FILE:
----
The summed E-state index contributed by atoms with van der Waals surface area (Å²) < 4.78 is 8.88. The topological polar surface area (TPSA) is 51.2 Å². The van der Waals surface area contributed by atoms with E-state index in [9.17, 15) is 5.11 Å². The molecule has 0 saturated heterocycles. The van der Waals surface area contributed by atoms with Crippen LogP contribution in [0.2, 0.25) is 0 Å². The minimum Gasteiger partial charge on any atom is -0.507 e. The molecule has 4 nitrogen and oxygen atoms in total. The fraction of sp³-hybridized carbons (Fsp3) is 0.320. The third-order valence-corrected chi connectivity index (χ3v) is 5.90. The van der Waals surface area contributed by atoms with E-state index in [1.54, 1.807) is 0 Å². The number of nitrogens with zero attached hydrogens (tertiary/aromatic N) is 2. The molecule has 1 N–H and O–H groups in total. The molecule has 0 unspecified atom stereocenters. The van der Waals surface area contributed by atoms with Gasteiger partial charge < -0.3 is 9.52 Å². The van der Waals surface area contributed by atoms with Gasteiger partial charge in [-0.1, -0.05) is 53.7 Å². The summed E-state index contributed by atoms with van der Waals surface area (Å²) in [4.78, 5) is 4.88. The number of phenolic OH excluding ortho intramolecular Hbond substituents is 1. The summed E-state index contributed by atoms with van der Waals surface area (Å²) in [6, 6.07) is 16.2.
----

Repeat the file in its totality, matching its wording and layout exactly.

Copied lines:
The summed E-state index contributed by atoms with van der Waals surface area (Å²) < 4.78 is 8.88. The topological polar surface area (TPSA) is 51.2 Å². The van der Waals surface area contributed by atoms with E-state index in [9.17, 15) is 5.11 Å². The molecule has 0 saturated heterocycles. The van der Waals surface area contributed by atoms with Crippen LogP contribution in [0.2, 0.25) is 0 Å². The minimum Gasteiger partial charge on any atom is -0.507 e. The molecule has 4 nitrogen and oxygen atoms in total. The fraction of sp³-hybridized carbons (Fsp3) is 0.320. The third-order valence-corrected chi connectivity index (χ3v) is 5.90. The van der Waals surface area contributed by atoms with E-state index in [1.54, 1.807) is 0 Å². The number of nitrogens with zero attached hydrogens (tertiary/aromatic N) is 2. The molecule has 1 N–H and O–H groups in total. The molecule has 0 unspecified atom stereocenters. The van der Waals surface area contributed by atoms with Gasteiger partial charge < -0.3 is 9.52 Å². The van der Waals surface area contributed by atoms with Gasteiger partial charge in [-0.1, -0.05) is 53.7 Å². The summed E-state index contributed by atoms with van der Waals surface area (Å²) in [4.78, 5) is 4.88. The number of phenolic OH excluding ortho intramolecular Hbond substituents is 1. The summed E-state index contributed by atoms with van der Waals surface area (Å²) in [6, 6.07) is 16.2.